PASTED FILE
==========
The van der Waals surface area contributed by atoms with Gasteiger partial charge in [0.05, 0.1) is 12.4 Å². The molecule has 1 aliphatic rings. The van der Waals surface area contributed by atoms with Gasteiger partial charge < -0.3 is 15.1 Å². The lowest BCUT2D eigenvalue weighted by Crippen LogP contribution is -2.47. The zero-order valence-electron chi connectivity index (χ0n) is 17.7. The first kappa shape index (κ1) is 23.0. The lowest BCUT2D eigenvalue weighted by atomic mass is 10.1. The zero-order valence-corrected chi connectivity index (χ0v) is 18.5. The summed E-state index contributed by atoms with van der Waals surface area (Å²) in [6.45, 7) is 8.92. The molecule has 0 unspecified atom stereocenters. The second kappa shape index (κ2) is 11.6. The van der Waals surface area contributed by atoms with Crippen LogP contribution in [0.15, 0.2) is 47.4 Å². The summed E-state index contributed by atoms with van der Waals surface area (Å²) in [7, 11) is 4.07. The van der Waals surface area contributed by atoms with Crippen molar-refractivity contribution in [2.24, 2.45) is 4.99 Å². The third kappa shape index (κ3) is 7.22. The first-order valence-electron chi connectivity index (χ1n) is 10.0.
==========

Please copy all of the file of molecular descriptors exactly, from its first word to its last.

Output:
The van der Waals surface area contributed by atoms with Gasteiger partial charge in [0.05, 0.1) is 12.4 Å². The molecule has 1 aliphatic rings. The van der Waals surface area contributed by atoms with Gasteiger partial charge < -0.3 is 15.1 Å². The lowest BCUT2D eigenvalue weighted by Crippen LogP contribution is -2.47. The zero-order valence-electron chi connectivity index (χ0n) is 17.7. The first kappa shape index (κ1) is 23.0. The lowest BCUT2D eigenvalue weighted by atomic mass is 10.1. The zero-order valence-corrected chi connectivity index (χ0v) is 18.5. The summed E-state index contributed by atoms with van der Waals surface area (Å²) in [6.45, 7) is 8.92. The molecule has 0 unspecified atom stereocenters. The second kappa shape index (κ2) is 11.6. The van der Waals surface area contributed by atoms with Crippen LogP contribution in [0.15, 0.2) is 47.4 Å². The summed E-state index contributed by atoms with van der Waals surface area (Å²) in [7, 11) is 4.07. The van der Waals surface area contributed by atoms with Crippen molar-refractivity contribution in [2.24, 2.45) is 4.99 Å². The third kappa shape index (κ3) is 7.22. The first-order valence-electron chi connectivity index (χ1n) is 10.0.